Talking to your children about migraines

Many parents worry about what and how much to tell their children when they are in pain. Some people think they are protecting their children by avoiding the subject. But children are very observant and usually sense when a parent is not feeling well. When you don’t tell them about your pain, they may feel like you are keeping a big secret. This can lead your children to lose trust in you when they figure it out by themselves. Children are strong and resilient. They will be relieved when they hear the facts from you.

Be sure of your facts

If you have trouble talking about your migraines with other adults, it will not be easier with a child. It may be smart to review some general information about migraine pain, like how common it is, and the different ways it can be treated, so that you don’t give your children bad information. Your goal is to make your children more comfortable talking with you about your migraine pain, so if they ask lots of questions that you can’t answer, don’t worry. You can always reassure them that these are good questions and that you will check with experts to be sure that you give them the right answer.

Children are not all alike

What and how you decide to tell your children about your migraine pain will depend on many factors. The first thing to consider is their age and their ability to understand. If they can understand the concept of “it hurts,” then you have a good starting point. Be honest but don’t overwhelm them with details. Find out what’s on their minds. Children often have fears that are worse than reality, so talking with them about this subject may be a big relief. Think about what you want to say, so that you will be prepared. Don’t be surprised by the questions they may ask!

When talking with young children, who may need reassurance about their own health, use explanations that are simple and familiar to them. They may want to know if they will “catch” your headache, or they may ask some very blunt and difficult questions, such as: “Are you going to die?” or, “Who will take care of me if you are always sick?” Older children, especially teens, may want to know how your situation will directly affect them. They may have practical concerns, like “Does having a migraine mean you can’t drive me to the mall?” or they may ask more complicated questions about heredity and migraines.

Be sure that your children know that they are not the cause of your pain. Many children blame themselves for all of the bad things that happen to the family. They may feel that your migraine is their fault, for example, if they are especially uncooperative or talk back one day, and then you disappear into the bedroom and shuts the door.

When talking with children of any age, find the right time when they can focus on what you have to say, and when you can fully answer their questions and hear their reactions. Don’t talk with them just before they have to leave for school or are settling down right before bedtime, or before an important social event. There is no need to cover everything the first time. You will have other chances to talk.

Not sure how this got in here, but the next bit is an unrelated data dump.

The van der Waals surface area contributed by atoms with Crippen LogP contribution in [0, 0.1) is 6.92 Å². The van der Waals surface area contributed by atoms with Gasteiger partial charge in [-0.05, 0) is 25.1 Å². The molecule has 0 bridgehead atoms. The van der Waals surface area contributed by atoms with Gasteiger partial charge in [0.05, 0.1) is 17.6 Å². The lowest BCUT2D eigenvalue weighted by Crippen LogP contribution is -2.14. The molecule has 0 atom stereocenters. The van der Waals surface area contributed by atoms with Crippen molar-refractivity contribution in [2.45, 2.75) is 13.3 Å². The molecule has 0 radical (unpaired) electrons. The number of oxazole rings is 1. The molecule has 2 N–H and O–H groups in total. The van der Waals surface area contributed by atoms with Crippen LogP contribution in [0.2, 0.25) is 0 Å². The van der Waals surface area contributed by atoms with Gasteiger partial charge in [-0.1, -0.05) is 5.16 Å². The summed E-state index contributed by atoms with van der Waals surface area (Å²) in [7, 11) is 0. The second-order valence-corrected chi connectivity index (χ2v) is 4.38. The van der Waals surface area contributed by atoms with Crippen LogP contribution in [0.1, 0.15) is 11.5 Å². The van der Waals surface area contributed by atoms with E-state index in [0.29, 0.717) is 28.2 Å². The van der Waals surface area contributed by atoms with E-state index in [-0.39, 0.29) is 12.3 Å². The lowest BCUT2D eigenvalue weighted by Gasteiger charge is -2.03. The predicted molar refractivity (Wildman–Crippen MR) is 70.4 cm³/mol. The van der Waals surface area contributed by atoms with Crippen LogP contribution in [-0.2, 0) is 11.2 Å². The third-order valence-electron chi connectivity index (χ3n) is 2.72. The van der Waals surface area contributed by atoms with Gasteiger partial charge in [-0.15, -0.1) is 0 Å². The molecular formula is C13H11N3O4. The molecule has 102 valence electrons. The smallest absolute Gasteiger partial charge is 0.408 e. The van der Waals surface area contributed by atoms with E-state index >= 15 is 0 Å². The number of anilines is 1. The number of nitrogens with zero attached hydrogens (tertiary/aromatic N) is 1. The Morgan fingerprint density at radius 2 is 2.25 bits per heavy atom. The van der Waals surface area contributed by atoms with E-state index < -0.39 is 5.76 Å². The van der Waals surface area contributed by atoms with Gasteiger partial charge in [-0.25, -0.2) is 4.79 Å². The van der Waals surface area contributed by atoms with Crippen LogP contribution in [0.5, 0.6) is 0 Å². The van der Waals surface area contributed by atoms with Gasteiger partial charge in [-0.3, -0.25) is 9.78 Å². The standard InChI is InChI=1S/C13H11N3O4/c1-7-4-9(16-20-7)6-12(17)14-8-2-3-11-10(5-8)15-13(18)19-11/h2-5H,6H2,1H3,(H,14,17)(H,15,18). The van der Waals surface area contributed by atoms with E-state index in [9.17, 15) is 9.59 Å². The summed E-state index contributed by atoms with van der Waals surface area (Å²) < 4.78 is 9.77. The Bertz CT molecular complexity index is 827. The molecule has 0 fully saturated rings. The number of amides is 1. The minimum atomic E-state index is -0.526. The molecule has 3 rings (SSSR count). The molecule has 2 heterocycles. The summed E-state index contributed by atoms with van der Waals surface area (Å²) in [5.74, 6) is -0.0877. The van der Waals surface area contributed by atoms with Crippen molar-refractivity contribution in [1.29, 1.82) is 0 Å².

The first time you talk about your migraines with your child, he may not show any obvious interest. He may even turn away and keep playing while you talk, so you might think that it is going completely over his head. His questions may come later, thought – at any time, and out of the blue.

What if your children also have headache pain?

What parents communicate about their pain can influence their children’s future responses to pain and their future attitudes towards pain. Recently, researchers have been studying how much a child’s response to his own migraine pain is learned from his family and how much is hereditary; they have found a significant relationship between the pain reported by parents and migraine pain reported by their children.

How to start the conversation

Simple is best. Here are some good “starter” comments.

  • “You may have wondered why mom/dad takes so many different medicines”
  • “You may have wondered why mom/dad sometimes has to stay home and rest and can’t go to your soccer games”
  • “Some kids worry when they know their parents go to a doctor a lot, so let me tell you how my doctor is helping me”
  • “Sometimes when my head is hurting and I am feeling bad I yell at you when you didn’t do anything.”

Remember, your goal is to reassure them that you are going to be OK, you are getting good medical care, that you don’t blame them for their migraines, and that you want them to ask questions at any time.

 
 

References

Rizzo, V., & Kirkland, K. (n.d.) Tips on talking with children about a parent’s serious illness. National Association of Social Workers. Retrieved June 20, 2008 from http://www.helpstartshere.org/